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Participle help - again

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Participle help - again

Postby PeterD » Wed Feb 11, 2004 5:28 pm

[face=SPIonic]Xai/rete,[/face] :)

I read somewhere that the key to learning Greek syntax, and therefore Greek, is a thorough understanding of the Participles. Truly, in my studies so far, that is indeed the case. Hardly a sentence goes by without a participle! I am not complaining. It is I suppose what gives Greek its esthetic beauty alongside its logical structure - no wonder the Romans learned Greek and the Greek themselves remained unilingual.

Back to reality. I am trying to translate (Gr. - En) a passage from Herodotus (4.110.1, adapted, Greeks vs. Amazons); three sentences in particular are givng me trouble. If anyone out there (Paul, Chad :) ) can provide some guidance and/or useful tips, it would be greatly appreciated. Here goes (note: after each sentence is my literal translation, I'll leave the polishing for later):

1. [face=SPIonic]o(/te oi( (/Ellhnej ei)spe/sontej ei)j ta\j )Amazo/naj e)maxe/santo, to/te e)ni/khsan au)ta\j e)n th=| ma/xh=| kai\ nikh/santej ta\j e)k th=j ma/xhj periou/saj )Amazo/naj e)/labon.[/face]
:arrow: When the Hellenes after falling upon the Amazons fought, then they defeated them in the battle and (not sure about [face=SPIonic]nikh/santej[/face], "after wiinning?") after being victorious they seized from the battle Amazonians.

2. [face=SPIonic]labo/ntej de\ a)ph=lqon trisi\ nausi/n.[/face] (dative of manner?)
:arrow: After seizing them, they departed (sailed away?) in three ships.

3.[face=SPIonic]ai( de\ i)dou=sai tou\j a)/ndraj ou) fula/ttontej a)pe/kteinan.[/face]
:arrow: On seeing the men not keeping guard, they killed them.

[face=SPIonic])Euxaristw= para\ polu/n[/face]
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Postby auctor » Wed Feb 11, 2004 7:35 pm

I don't know whether I am the Paul you were hoping for (if I am then I'm flattered) but...

Don't forget that aorist participles often refer to a single event that happens at much the same time as the main verb. Brush up on ASPECT, so when you do your polishing you could easily lose some of those "after"s in the first two sentences.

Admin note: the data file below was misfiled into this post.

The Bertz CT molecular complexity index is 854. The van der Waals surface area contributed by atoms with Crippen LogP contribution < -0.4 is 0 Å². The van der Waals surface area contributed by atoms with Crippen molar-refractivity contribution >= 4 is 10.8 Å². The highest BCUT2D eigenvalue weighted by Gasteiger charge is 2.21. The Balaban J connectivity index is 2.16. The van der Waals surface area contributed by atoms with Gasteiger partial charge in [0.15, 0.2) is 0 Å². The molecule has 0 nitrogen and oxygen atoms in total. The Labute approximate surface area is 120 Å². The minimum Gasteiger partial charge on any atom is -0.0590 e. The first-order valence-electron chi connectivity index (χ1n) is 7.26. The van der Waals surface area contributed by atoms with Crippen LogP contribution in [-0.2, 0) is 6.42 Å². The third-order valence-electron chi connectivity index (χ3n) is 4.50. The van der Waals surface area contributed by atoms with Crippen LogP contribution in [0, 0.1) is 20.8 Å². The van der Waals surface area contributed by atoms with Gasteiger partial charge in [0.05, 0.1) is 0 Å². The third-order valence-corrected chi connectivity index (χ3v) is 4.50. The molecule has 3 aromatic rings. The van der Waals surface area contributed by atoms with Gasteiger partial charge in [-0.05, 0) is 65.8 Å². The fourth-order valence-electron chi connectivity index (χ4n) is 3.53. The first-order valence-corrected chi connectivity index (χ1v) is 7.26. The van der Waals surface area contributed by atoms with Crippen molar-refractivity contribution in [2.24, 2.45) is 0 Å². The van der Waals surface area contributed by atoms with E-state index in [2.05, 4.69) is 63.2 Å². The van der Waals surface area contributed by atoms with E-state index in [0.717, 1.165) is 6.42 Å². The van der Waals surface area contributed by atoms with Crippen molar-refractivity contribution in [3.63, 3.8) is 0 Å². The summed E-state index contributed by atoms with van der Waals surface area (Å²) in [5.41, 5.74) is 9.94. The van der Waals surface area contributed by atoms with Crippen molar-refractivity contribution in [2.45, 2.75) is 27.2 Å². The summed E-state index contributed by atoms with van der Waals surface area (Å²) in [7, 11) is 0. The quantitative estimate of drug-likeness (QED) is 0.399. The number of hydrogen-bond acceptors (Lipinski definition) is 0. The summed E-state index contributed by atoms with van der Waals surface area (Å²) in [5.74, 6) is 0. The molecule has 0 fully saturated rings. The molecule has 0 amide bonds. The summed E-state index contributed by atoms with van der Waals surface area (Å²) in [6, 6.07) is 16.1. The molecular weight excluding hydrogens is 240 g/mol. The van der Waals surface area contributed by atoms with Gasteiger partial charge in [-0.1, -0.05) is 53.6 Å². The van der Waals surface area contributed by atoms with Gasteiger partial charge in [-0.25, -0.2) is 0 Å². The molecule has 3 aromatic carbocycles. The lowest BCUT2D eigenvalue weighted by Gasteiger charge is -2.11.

I fear you've become a little lost in the last few words of example 1; consider something along the lines of
... and having won, they took the remaining As from the battle.
"took" could easily mean "captured" or "enslaved" in this case, I think.
In the third sentence you are aware that the subject is feminine aren't you?

I hope this goes someway to help,
Paul
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Postby PeterD » Wed Feb 11, 2004 9:31 pm

Hi Paul,

Not the Paul I had in mind, but thank you for replying nonetheless.

You state that "the aorist pple often refers to a single event that happens at much the same time as the main verb." If I'm not mistaken, does not the aorist pple express an action as an event which has been completed before the action of the main verb not the same time as you state? Is it not the present pple that expresses an action (which is in progress, unlike the aorist) at the same time as the action of the main verb?

PS: the pple [face=SPIonic]periou/saj[/face] is really confusing me in the passage - I need a double Greek coffee :?
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Postby auctor » Wed Feb 11, 2004 10:39 pm

Peter,

If an event happens (and then stops happening) at the same time as the main verb then the ppl describing the event would be aorist, main verb present.
If something happens (and keeps happening) the ppl is present.
The thing to bear in mind with the aorist is that it is only a temporal tense in its finite forms ie when attached to I, you, he/she/it and cetera. The infinitive, imperative and participle forms are aspectual aand let the reader know whether something happened once or whether it kept on happening.
Confusing? Yes I'm afraid it is to an English speaker because we don't make such fine distinctions.
[face=SPIonic]ble/yaj pro\j e)me\ a)phlqe [/face]
you have been translating as
after glancing at me he left
but equally accurate, and possibly more natural English are
glancing at me he left
he left glancing at me
or even with a complete change of style
with a glance to me he left

Sorry I misread [face=SPIonic] periousaj[/face] it could usefully be translated as "superior", using the 3rd example above and translating the ppl with a noun.

Paul
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Postby Paul » Wed Feb 11, 2004 11:14 pm

PeterD wrote:Hi Paul,

Not the Paul I had in mind, but thank you for replying nonetheless.

You state that "the aorist pple often refers to a single event that happens at much the same time as the main verb." If I'm not mistaken, does not the aorist pple express an action as an event which has been completed before the action of the main verb not the same time as you state? Is it not the present pple that expresses an action (which is in progress, unlike the aorist) at the same time as the action of the main verb?


Hi Peter,

Given our past conversations about this, I suspect that I am the Paul you were referring to.